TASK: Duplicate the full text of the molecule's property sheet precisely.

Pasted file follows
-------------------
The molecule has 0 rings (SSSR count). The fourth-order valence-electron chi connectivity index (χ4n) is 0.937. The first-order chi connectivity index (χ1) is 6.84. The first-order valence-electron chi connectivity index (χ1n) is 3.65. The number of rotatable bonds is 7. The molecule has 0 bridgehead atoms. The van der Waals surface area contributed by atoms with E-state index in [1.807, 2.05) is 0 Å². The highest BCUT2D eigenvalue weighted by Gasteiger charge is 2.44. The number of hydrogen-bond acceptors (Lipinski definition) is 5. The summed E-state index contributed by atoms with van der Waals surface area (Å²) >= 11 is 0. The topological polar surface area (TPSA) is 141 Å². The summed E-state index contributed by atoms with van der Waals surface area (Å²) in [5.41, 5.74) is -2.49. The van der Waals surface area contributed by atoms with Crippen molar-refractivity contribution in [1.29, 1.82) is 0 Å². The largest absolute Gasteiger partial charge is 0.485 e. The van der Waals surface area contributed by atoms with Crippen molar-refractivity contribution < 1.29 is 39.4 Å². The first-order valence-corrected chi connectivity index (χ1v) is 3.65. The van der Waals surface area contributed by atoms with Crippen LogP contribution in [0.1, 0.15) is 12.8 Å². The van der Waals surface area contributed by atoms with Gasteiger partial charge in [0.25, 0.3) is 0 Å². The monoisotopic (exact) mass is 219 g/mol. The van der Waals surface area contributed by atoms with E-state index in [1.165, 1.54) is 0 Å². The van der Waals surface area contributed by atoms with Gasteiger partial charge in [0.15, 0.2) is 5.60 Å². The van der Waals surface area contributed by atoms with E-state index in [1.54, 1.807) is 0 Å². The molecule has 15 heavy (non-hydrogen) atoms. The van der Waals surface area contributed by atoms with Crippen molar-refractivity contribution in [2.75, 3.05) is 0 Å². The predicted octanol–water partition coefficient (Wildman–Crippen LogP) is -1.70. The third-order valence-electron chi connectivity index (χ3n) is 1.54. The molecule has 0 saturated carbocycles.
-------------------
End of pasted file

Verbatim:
The molecule has 0 rings (SSSR count). The fourth-order valence-electron chi connectivity index (χ4n) is 0.937. The first-order chi connectivity index (χ1) is 6.84. The first-order valence-electron chi connectivity index (χ1n) is 3.65. The number of rotatable bonds is 7. The molecule has 0 bridgehead atoms. The van der Waals surface area contributed by atoms with E-state index in [1.807, 2.05) is 0 Å². The highest BCUT2D eigenvalue weighted by Gasteiger charge is 2.44. The number of hydrogen-bond acceptors (Lipinski definition) is 5. The summed E-state index contributed by atoms with van der Waals surface area (Å²) >= 11 is 0. The topological polar surface area (TPSA) is 141 Å². The summed E-state index contributed by atoms with van der Waals surface area (Å²) in [5.41, 5.74) is -2.49. The van der Waals surface area contributed by atoms with Crippen molar-refractivity contribution in [1.29, 1.82) is 0 Å². The largest absolute Gasteiger partial charge is 0.485 e. The van der Waals surface area contributed by atoms with Crippen molar-refractivity contribution < 1.29 is 39.4 Å². The first-order valence-corrected chi connectivity index (χ1v) is 3.65. The van der Waals surface area contributed by atoms with Crippen LogP contribution in [0.1, 0.15) is 12.8 Å². The van der Waals surface area contributed by atoms with Gasteiger partial charge in [0.25, 0.3) is 0 Å². The monoisotopic (exact) mass is 219 g/mol. The van der Waals surface area contributed by atoms with E-state index in [1.165, 1.54) is 0 Å². The van der Waals surface area contributed by atoms with Gasteiger partial charge in [0.15, 0.2) is 5.60 Å². The van der Waals surface area contributed by atoms with E-state index in [1.54, 1.807) is 0 Å². The molecule has 15 heavy (non-hydrogen) atoms. The van der Waals surface area contributed by atoms with Crippen molar-refractivity contribution in [2.75, 3.05) is 0 Å². The predicted octanol–water partition coefficient (Wildman–Crippen LogP) is -1.70. The third-order valence-electron chi connectivity index (χ3n) is 1.54. The molecule has 0 saturated carbocycles.